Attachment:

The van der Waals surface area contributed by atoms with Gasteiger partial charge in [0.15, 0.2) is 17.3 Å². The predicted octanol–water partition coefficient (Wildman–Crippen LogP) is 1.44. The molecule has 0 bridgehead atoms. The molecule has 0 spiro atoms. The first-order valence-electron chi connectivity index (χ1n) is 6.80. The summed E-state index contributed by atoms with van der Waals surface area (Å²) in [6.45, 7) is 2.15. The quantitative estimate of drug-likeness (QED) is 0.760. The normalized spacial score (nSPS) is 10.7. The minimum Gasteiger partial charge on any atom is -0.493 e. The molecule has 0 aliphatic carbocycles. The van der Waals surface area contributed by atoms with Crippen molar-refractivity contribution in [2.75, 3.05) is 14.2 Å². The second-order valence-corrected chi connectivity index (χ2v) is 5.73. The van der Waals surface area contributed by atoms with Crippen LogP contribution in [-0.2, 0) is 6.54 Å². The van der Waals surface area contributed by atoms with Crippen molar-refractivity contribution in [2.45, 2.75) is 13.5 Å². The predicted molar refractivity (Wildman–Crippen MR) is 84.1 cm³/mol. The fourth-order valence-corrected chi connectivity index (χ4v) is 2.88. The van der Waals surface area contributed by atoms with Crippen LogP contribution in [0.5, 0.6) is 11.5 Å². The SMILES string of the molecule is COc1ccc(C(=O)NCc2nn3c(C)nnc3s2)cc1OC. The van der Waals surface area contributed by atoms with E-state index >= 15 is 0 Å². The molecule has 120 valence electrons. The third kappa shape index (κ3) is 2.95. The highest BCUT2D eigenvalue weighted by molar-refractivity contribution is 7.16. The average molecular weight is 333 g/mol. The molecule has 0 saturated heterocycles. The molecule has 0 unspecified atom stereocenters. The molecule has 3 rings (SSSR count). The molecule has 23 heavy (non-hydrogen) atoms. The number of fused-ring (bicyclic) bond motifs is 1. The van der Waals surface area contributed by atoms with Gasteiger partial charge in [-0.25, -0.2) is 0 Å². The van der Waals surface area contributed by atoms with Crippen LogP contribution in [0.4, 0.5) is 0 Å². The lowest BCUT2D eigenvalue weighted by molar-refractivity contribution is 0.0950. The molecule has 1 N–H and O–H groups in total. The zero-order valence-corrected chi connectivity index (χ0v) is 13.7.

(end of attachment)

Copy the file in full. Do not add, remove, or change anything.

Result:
The van der Waals surface area contributed by atoms with Gasteiger partial charge in [0.15, 0.2) is 17.3 Å². The predicted octanol–water partition coefficient (Wildman–Crippen LogP) is 1.44. The molecule has 0 bridgehead atoms. The molecule has 0 spiro atoms. The first-order valence-electron chi connectivity index (χ1n) is 6.80. The summed E-state index contributed by atoms with van der Waals surface area (Å²) in [6.45, 7) is 2.15. The quantitative estimate of drug-likeness (QED) is 0.760. The normalized spacial score (nSPS) is 10.7. The minimum Gasteiger partial charge on any atom is -0.493 e. The molecule has 0 aliphatic carbocycles. The van der Waals surface area contributed by atoms with Crippen molar-refractivity contribution in [2.75, 3.05) is 14.2 Å². The second-order valence-corrected chi connectivity index (χ2v) is 5.73. The van der Waals surface area contributed by atoms with Crippen LogP contribution in [-0.2, 0) is 6.54 Å². The van der Waals surface area contributed by atoms with Crippen molar-refractivity contribution in [2.45, 2.75) is 13.5 Å². The predicted molar refractivity (Wildman–Crippen MR) is 84.1 cm³/mol. The fourth-order valence-corrected chi connectivity index (χ4v) is 2.88. The van der Waals surface area contributed by atoms with Crippen LogP contribution in [0.5, 0.6) is 11.5 Å². The SMILES string of the molecule is COc1ccc(C(=O)NCc2nn3c(C)nnc3s2)cc1OC. The van der Waals surface area contributed by atoms with E-state index >= 15 is 0 Å². The molecule has 120 valence electrons. The third kappa shape index (κ3) is 2.95. The highest BCUT2D eigenvalue weighted by molar-refractivity contribution is 7.16. The average molecular weight is 333 g/mol. The molecule has 0 saturated heterocycles. The molecule has 0 unspecified atom stereocenters. The molecule has 3 rings (SSSR count). The molecule has 23 heavy (non-hydrogen) atoms. The number of fused-ring (bicyclic) bond motifs is 1. The van der Waals surface area contributed by atoms with Gasteiger partial charge in [-0.25, -0.2) is 0 Å². The van der Waals surface area contributed by atoms with Crippen LogP contribution in [0.4, 0.5) is 0 Å². The lowest BCUT2D eigenvalue weighted by molar-refractivity contribution is 0.0950. The molecule has 1 N–H and O–H groups in total. The zero-order valence-corrected chi connectivity index (χ0v) is 13.7.